An employer who also performs this particular function for his or her company must treat themselves as both employer and employee as far as the Part 382 regulations are concerned.
Also, there are four exceptions of drivers who are not subject to FMCSA rules, even if they meet the above criteria.
- Drivers and employers required to meet FTA requirements
- Most military personnel (individuals who a State must waive from Part 383 regulations)
- Any drivers who the State exempted from Part 383 regulations (usually farmers or firefighters)
- Covered farm vehicles (defined in 49 CFR Part 390.5)
The Safety-Sensitive Functions of that Position
The FMCSA defines a safety-sensitive function as:
“…all time from the time a driver begins to work or is required to be in readiness to work until the time he/she is relieved from work and all responsibility for performing work.”
To further clarify what their definition means, they then list out the possible safety-sensitive functions:
- Awaiting dispatch at an employer, plant, facility, plant, or basically any property
- Inspecting, servicing, or conditioning any commercial motor vehicle — this includes the inspections required by 49 cfr part 392.7 and 392.8
- Driving a “commercial motor vehicle in operation”
- Riding in a commercial motor vehicle in operation, unless sleeping in a sleeper berth
- Unloading or supervising the unloading of a commercial motor vehicle
- Repairing, awaiting assistance, or waiting for repairs to be made to a disabled vehicle
Just as with the FAA, any time a driver touches any step in the driving and distribution process, they are considered to be working safety-sensitive duties.
So Which Positions Are Safety-Sensitive For The FMCSA?
That being said, an individual who does any of these functions, but does not actually do any driving, is not considered a safety-sensitive employee.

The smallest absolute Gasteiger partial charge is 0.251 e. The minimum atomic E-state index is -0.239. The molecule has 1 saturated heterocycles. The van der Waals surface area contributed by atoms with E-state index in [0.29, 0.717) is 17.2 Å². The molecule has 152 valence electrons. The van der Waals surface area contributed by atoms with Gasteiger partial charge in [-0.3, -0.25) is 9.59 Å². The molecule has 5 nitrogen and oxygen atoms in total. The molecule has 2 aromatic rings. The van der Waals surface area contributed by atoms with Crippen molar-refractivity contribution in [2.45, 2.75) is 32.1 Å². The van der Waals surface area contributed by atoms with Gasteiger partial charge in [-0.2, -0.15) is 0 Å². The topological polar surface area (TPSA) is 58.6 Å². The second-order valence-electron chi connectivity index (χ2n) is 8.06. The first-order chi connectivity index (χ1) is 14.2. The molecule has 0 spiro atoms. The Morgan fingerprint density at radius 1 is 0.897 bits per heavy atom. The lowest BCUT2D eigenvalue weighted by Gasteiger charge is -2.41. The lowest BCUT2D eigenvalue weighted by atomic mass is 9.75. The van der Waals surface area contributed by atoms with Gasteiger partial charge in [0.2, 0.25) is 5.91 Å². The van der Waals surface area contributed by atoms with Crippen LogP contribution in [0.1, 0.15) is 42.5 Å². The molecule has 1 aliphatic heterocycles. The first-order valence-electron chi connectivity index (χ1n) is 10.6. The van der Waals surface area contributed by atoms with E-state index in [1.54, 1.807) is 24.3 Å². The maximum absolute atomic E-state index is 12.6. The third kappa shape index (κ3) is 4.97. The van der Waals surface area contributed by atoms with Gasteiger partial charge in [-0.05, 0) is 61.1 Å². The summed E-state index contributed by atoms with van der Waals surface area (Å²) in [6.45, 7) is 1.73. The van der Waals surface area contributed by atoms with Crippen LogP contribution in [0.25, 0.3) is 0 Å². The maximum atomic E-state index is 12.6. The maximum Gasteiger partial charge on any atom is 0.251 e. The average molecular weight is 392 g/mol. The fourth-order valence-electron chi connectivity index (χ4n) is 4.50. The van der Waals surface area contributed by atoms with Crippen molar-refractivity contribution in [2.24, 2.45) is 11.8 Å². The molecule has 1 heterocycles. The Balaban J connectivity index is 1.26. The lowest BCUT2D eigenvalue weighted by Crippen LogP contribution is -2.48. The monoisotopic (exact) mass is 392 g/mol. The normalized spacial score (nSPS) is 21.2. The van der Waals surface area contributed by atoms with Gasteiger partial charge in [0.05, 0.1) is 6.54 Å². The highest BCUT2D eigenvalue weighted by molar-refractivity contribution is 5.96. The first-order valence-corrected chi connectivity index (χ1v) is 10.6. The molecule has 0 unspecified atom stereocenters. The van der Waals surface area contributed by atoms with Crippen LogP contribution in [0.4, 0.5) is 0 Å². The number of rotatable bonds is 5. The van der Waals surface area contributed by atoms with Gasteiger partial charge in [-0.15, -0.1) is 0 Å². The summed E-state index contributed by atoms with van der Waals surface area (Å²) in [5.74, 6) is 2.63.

So, the drivers defined above are the only safety-sensitive employees in FMCSA-regulated companies. But they are considered in the act of performing safety-sensitive functions in more instances than simply driving.
What Is Considered “Performing” Safety-Sensitive Functions?
Just like with the safety-sensitive definition, the DOT leaves it up to each agency to explain what it means to be performing a safety-sensitive function.
And remember, when an employee is completing a safety-sensitive function, they are subject to DOT sanctions along with any employer sanctions.
So it is especially important for supervisors to know when employees are subject to testing rules. If supervisors suspect substance use, they need to know whether a drug or alcohol test is warranted. Because if the employee is not performing a safety-sensitive function at the time, the supervisor may not be able to test.
How The FAA And FMCSA Define “Performing”
Both the FMCSA and FAA list out three criteria for what constitutes safety-sensitive position performance.
First, the employee is actually performing a safety-sensitive function. Okay, pretty straightforward.
Second, the employee is ready to perform and simply awaiting the green light actually to perform.
Third, the employee is immediately available to perform a safety-sensitive duty. Meaning, the employee is essentially on call.
If the employee meets any of the criteria, they are performing a safety-sensitive function — even when they are not actually performing a safety-sensitive function…
The FMCSA and FAA each define what constitutes a safety-sensitive position differently.
But each definition revolves around the same theme: any time an employee is in the act of doing anything close to the actual act of driving or flying, that employee is considered to be partaking in safety-sensitive functions.
And the FMCSA and FAA define “performing” a safety-sensitive function the same way, with the same criteria.
The definition of performance is important because in many cases it determines whether a safety-sensitive employee is liable for DOT sanctions and whether a drug or alcohol test is warranted.
So I’ll pose a question to you. Have you ever been in a situation where you needed to be certain of either the definition of a safety-sensitive position or of performance of safety sensitive duties? Let us know in the comments section below.